Wednesday, October 1, 2008

Probation For Intemperate Charges Against Court

The California Bar Journal reports the following disciplinary action against an attorney:

[The attorney] was suspended for one year, stayed, placed on one year of probation and was ordered to take the MPRE within a year. The order took effect May 4, 2008.

Koven stipulated that she failed to maintain the respect that is due the courts. She filed two petitions with the state court of appeal on behalf of a client, as well as a letter asking that the appellate justices recuse themselves on the ground of bias.

The request for recusal was quickly denied as frivolous, and both appeals also were denied. When Koven sought a rehearing, her petition contained numerous intemperate charges against the judges, including charges of bias, misrepresenting evidence and manipulating the outcome.

At one point, for instance, Koven wrote, “How convenient for this court to concoct a trumped up review of this issue that fits so snugly into its own predetermined perception of this litigant.” Elsewhere, she wrote, “. . . this court’s finding is a complete red herring. This court purposely concocted a flimsy excuse not to rule on the merits of this issue because it knew that to do so would have required it to reverse.”

Although Koven apologized to the court, admitting her statements were “improper” and “inexcusable,” she was found guilty of two counts of criminal contempt and fined $2,000.

In mitigation, she has no discipline record in 17 years of practice and she demonstrated remorse.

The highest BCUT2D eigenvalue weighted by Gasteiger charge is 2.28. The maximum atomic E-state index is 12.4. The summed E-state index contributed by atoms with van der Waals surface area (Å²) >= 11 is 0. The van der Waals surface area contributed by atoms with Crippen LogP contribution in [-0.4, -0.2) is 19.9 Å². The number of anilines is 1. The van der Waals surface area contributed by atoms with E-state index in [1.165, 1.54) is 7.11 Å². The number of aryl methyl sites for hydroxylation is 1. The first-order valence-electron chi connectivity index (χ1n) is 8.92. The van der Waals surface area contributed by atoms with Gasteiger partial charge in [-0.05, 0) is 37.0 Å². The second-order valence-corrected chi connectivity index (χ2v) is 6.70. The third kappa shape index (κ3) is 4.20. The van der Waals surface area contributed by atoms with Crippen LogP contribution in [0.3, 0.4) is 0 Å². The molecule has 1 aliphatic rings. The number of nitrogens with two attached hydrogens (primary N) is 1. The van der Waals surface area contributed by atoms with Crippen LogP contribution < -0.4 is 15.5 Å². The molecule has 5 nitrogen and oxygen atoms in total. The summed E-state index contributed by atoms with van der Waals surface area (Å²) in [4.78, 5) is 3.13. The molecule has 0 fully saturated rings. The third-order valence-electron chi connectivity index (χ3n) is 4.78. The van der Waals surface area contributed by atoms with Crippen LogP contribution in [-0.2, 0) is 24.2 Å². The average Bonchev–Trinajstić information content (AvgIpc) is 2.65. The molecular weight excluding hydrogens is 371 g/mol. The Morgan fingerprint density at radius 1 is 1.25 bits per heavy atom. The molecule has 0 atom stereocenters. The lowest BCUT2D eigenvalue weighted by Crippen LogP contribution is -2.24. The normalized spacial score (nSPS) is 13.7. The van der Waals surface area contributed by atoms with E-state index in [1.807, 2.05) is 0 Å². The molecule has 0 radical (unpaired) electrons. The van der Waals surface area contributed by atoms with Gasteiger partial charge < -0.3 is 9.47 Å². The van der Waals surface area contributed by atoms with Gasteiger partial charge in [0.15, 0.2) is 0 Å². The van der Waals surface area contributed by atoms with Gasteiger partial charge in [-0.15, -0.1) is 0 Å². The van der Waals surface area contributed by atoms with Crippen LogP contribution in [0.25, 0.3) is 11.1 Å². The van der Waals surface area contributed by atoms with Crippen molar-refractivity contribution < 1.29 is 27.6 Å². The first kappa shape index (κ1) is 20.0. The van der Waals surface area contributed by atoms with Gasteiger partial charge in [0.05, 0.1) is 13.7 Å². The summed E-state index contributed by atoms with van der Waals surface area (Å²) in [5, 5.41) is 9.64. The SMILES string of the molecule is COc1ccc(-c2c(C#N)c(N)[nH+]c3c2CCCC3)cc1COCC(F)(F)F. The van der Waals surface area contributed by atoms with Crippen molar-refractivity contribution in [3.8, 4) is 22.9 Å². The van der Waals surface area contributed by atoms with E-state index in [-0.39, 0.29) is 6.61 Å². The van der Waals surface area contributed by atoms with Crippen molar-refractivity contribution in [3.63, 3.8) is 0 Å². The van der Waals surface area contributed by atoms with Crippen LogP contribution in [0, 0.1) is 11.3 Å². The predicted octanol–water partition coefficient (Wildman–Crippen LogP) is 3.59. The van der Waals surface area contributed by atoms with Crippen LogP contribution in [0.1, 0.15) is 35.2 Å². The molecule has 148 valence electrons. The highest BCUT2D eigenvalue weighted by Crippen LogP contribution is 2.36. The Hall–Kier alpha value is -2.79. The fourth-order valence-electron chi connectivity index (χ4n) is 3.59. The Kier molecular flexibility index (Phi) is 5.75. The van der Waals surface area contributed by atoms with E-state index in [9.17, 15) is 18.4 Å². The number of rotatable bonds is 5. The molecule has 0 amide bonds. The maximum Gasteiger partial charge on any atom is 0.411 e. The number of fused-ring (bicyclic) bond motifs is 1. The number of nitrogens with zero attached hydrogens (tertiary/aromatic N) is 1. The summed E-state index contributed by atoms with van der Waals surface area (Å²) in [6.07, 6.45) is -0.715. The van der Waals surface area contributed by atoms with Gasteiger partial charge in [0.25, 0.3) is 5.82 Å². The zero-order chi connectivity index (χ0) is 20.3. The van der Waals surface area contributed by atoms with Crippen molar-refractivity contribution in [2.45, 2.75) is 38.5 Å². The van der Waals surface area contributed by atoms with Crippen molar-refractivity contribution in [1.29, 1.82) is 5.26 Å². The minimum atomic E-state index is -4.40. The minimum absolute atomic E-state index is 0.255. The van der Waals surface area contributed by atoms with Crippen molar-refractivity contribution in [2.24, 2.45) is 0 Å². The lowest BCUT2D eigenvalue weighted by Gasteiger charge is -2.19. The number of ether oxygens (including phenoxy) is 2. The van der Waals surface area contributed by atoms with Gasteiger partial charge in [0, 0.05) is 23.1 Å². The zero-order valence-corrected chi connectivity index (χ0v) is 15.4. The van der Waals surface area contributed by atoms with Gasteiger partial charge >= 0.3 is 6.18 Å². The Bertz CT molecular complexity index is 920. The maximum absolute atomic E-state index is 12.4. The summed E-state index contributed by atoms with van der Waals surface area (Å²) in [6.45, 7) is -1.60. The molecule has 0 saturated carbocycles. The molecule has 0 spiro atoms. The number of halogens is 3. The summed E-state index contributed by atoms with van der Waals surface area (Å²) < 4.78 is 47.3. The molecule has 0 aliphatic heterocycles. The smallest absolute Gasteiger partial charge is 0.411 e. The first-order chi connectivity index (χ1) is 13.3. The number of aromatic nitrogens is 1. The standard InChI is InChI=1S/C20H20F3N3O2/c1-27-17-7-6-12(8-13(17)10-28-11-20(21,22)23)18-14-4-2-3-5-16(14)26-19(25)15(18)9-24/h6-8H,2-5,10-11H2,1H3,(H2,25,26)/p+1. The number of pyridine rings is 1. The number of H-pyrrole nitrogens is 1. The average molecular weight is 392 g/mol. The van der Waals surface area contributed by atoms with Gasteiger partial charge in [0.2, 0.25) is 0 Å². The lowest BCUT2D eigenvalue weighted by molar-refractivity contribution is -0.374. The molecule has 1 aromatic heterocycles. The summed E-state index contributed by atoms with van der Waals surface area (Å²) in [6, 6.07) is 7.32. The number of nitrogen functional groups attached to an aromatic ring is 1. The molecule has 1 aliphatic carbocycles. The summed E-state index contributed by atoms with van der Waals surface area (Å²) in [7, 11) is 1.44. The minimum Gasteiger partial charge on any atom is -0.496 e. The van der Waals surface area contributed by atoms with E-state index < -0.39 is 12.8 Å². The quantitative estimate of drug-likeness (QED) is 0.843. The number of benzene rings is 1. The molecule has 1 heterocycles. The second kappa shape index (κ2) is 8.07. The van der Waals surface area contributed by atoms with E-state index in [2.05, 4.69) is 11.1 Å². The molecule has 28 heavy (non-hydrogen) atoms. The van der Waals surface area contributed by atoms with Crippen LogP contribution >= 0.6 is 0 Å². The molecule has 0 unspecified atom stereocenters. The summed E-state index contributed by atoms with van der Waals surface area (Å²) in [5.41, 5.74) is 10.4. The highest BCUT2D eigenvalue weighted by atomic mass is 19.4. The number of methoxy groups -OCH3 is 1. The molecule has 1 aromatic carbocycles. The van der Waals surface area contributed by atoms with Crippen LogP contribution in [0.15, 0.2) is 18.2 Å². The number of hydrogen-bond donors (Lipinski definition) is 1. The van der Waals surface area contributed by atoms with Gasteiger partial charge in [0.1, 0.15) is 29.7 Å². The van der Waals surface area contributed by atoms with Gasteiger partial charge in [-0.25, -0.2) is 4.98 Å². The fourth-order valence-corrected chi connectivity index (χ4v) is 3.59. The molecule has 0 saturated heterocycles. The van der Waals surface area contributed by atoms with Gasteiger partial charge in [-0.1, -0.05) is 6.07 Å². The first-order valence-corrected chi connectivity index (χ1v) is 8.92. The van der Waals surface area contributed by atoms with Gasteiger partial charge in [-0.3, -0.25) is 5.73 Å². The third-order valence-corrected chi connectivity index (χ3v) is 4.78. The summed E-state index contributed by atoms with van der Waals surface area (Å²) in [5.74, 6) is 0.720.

This is an example of a pleading that many of us have written and filed in the trash can rather than with the court. (Mike Frisch)

Bar Discipline & Process | Permalink

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I have long found that, after many revisions of the original inflammable document until it is merely hot, filing it first in the desk drawer for a day until it can be revised to reflect cool is essential. If the document can not be cooled, filing it the wastebasket is a good system of organization. Everything chills out there.

Posted by: Colecci | Oct 2, 2008 11:53:04 AM

I have written one filing that was rude to a court for not sufficiently "getting it" in my view. ONE. The court said it was rude and listed the remedies that were available to it for such pleadings.

I think of it often, and have NEVER filed something so outlandish again.

Posted by: Guest | Oct 4, 2008 11:04:48 AM

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